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UK’s NHS to sell healthcare expertise abroad

Healthcare UK will launch in autumn to link UK hospitals with overseas clients

The UK's National Health Service (NHS) is being encouraged to expand its services abroad in a move designed to open up a new income stream.

Under plans from the Department of Health and UK Trade and Investment, a new organisation called Healthcare UK will launch this autumn and link up British hospitals with overseas clients who are willing to pay to learn from the NHS.

This is likely to include services such as setting up and running hospitals and advising on methods of treatment, with potential markets including the Middle East, China, India and Brazil.

In this way the government says the NHS can help support other countries' healthcare systems, but the move has a strong financial motive.

David Stout, deputy chief executive of NHS managers' body the NHS Confederation, told BBC Radio 4's Today programme: "The healthcare industry internationally is estimated at $4trn (£2.54trn).

“If the NHS can help bring in some of that income to both support the NHS locally and UK PLC, if we can see the health service as something that generates income as well as generates spend, I think that's absolutely right and we should do that.”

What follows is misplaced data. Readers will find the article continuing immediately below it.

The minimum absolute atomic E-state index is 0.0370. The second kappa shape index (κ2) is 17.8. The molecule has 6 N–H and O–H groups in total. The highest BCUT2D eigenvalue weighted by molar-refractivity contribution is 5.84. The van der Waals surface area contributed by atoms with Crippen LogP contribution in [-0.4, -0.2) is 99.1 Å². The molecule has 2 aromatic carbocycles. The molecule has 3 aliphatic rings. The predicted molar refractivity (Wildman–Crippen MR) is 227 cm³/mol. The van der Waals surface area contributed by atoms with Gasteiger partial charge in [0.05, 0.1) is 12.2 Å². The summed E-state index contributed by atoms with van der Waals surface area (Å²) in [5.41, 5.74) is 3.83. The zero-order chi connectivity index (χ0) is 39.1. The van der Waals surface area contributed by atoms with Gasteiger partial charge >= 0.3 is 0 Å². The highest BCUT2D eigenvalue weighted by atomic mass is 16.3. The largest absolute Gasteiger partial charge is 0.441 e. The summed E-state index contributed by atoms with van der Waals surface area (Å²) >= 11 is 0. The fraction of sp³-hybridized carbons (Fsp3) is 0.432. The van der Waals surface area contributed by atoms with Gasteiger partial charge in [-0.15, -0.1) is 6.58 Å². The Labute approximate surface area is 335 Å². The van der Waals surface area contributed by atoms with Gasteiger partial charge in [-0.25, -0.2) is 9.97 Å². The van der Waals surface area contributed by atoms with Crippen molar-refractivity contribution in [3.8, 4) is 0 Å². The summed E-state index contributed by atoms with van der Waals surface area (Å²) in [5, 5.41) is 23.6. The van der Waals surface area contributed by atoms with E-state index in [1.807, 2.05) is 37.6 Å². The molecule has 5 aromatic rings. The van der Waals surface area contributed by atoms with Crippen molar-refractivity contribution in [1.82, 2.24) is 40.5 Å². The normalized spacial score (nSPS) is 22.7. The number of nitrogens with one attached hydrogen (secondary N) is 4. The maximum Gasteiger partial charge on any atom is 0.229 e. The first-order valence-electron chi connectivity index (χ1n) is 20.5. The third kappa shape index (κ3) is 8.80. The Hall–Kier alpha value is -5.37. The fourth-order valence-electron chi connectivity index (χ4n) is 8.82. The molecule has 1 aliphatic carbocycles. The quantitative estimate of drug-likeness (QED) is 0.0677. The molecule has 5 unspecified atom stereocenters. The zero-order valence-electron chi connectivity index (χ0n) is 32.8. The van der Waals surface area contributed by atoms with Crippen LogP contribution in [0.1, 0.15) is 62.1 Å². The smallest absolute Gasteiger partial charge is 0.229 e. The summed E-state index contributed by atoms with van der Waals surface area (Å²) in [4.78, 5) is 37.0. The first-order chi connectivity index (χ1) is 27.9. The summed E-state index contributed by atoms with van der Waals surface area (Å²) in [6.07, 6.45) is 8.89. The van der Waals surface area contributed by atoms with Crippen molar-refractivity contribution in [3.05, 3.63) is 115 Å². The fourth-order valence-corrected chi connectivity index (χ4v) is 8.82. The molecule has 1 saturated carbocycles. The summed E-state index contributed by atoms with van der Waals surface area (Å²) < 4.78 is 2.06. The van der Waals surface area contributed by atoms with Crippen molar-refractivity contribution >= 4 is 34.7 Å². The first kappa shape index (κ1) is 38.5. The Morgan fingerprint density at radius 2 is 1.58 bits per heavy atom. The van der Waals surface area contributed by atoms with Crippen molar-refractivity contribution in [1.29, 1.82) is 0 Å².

The profitability aspect was also touted by health minister Anne Milton, who said: "This is good news for the economy, which will benefit from the extra jobs and revenue created by our highly successful life sciences industries as they trade more across the globe.”

But healthcare charity the Patients Association was critical of the plans, with chief executive Katherine Murphy warning of the potential harm the UK system could face, considering the current implementation of Andrew Lansley's Health and Social Care Bill.

She said: "At a time of huge upheaval in the health service, when waiting times are rising and trusts are being asked to make £20bn of efficiency savings, this is another concerning distraction. The priority of the government, hospital trusts and clinicians should be NHS patients."

Shadow health minister Jamie Reed also questioned the motives of the scheme, echoing criticisms aimed at the coalition government throughout the passage of the Health and Social Care Bill that the NHS was being opened up to privatisation.

He said: “Under David Cameron we're seeing a rampant commercialisation of the NHS. He needs to get a grip and start focusing on patients, not profits."

The NHS Confederation's Stout countered claims that the launch of Healthcare UK could affect patients in the country, however, saying: "This is not about distorting what the NHS offers to UK citizens, this is about how we can exploit the brand of the NHS internationally.”

22nd August 2012


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